• Osteoarthritis (OA): OA is the most common form of arthritis, affecting an estimated 32.5 million adults in the United States.
  • Rheumatoid arthritis (RA): RA is the most common form of autoimmune arthritis, with approximately 1.3 million adults in the United States living with RA.
  • Gout: Gout is the most common form of inflammatory arthritis, affecting 8.3 million U.S. adults.
  • Psoriatic arthritis (PsA): PsA is an inflammatory arthritis associated with a skin condition (psoriasis). About 2.4 million people in the United States have psoriatic arthritis.

Less Common Types of Arthritis 

Certain arthritis types are less common than others, including:

  • Ankylosing spondylitis (AS): A kind of inflammatory arthritis primarily affecting the joints and ligaments of the spine. AS is a progressive disease that can cause the spinal vertebrae to fuse over time. AS is rare, affecting only 0.5% of the general population.
  • Palindromic rheumatism (PR): A rare, recurrent inflammatory arthritis that causes brief episodes of severe joint pain, swelling, and redness in the hands, wrists, knees, and ankles. The episodes (palindromes) last several hours to several days and often resolve spontaneously. 
  • Reactive arthritis: A form of inflammatory arthritis that develops in response to a bacterial infection—usually a urinary tract or sexually transmitted infection. Approximately 1 in 1,000 people develop reactive arthritis. 

Arthritis Can Affect Children, Too

Juvenile idiopathic arthritis (JIA) is a general term describing a group of inflammatory and rheumatic diseases affecting children under age 16. Approximately 300,000 U.S. children live with JIA.

Most Painful Types of Arthritis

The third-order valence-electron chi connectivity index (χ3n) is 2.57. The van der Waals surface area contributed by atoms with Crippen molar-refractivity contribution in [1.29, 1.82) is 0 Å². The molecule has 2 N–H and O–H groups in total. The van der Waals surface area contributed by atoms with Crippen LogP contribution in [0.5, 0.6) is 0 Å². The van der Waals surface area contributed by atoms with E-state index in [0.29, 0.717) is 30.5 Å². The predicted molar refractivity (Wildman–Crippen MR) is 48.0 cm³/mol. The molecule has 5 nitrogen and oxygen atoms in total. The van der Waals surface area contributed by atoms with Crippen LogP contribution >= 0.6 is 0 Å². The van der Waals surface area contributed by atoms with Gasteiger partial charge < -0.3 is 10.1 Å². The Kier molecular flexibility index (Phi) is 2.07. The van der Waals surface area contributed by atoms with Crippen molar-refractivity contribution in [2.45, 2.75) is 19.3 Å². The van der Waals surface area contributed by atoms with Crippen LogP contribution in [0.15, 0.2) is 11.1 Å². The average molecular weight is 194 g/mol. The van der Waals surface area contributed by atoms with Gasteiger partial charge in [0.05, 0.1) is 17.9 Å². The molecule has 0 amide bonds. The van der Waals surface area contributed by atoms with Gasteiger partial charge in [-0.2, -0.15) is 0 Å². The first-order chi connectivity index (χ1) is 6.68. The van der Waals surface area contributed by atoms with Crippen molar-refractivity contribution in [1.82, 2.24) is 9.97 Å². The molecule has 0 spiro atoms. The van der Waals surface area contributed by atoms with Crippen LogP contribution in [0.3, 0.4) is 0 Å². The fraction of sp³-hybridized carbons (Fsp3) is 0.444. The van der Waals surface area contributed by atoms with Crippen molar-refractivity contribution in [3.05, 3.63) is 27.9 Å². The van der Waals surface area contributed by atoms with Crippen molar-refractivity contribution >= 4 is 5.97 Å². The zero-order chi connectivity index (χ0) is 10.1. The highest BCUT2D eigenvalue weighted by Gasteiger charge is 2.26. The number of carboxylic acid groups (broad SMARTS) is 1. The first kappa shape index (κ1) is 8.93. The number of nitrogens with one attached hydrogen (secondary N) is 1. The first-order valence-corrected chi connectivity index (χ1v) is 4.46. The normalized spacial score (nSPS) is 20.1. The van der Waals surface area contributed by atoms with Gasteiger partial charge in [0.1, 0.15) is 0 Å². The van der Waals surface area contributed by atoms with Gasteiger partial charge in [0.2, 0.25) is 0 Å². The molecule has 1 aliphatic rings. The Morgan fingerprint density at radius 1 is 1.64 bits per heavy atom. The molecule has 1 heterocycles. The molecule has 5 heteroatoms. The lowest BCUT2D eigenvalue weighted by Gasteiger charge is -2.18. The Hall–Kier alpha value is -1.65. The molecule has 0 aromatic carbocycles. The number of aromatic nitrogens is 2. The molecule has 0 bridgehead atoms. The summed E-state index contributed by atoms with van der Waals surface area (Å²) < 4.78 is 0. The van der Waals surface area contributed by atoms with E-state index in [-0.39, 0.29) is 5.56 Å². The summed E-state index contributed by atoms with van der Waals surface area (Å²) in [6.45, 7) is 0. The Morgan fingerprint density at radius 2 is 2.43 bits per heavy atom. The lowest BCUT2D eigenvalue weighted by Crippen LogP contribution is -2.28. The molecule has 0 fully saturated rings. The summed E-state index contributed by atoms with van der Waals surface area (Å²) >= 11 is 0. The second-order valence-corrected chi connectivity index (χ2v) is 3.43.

All arthritis types can cause pain. Experiences of pain are highly individual; what one person finds extremely painful may not be as severe for another. Several factors influence the severity of arthritis pain, including the severity of joint damage, frequency and duration of flare-ups, number of joints affected, and individual pain sensitivity. 

Gout is often called the most painful type of arthritis due to the sudden onset of intense, severe pain. Gout occurs when uric acid (a body waste product) builds up in the synovial fluid surrounding joints. Gout pain usually develops at night, affecting one joint at a time—usually the big toe. It is often described as excruciating or throbbing pain.

Inflammatory and autoimmune forms of arthritis, such as rheumatoid arthritis and psoriatic arthritis, are also known for causing intense, sometimes debilitating pain. These types of arthritis are associated with chronic inflammation that can affect multiple joints and cause problems with other body parts and systems. 

Undiagnosed Arthritis: Steps to Getting a Diagnosis 

Experiencing joint pain, swelling, or stiffness can be a sign of arthritis. Whether you experience joint pain that comes and goes or is constant, it’s important to see a healthcare provider to discuss your symptoms. Generally, joint pain or swelling that lasts for three days or longer or pain that feels worse in the morning or after prolonged periods of sitting is a sign of arthritis.

The first step to getting a diagnosis is scheduling an appointment with a primary care physician. Be prepared to discuss your symptoms in detail during the visit, including the location, severity, and duration of pain.

Your provider will also want to know whether you have a family history of arthritis and will perform a physical examination, focusing on the affected joints and assessing their range of motion. They may order blood tests, imaging tests (e.g., X-rays, magnetic resonance imaging (MRI), or joint fluid tests to provide an accurate diagnosis.


“Arthritis” is a general term that describes over 100 conditions affecting the joints and surrounding connective tissues. Arthritis can affect different joints throughout the body, depending on the type. All forms of arthritis involve joint pain, inflammation, or swelling; some can affect other body parts and systems.

Certain types of arthritis develop gradually over time, while others can cause sudden and severe pain. See a healthcare provider if you have joint pain or swelling to discuss your symptoms and treatment options.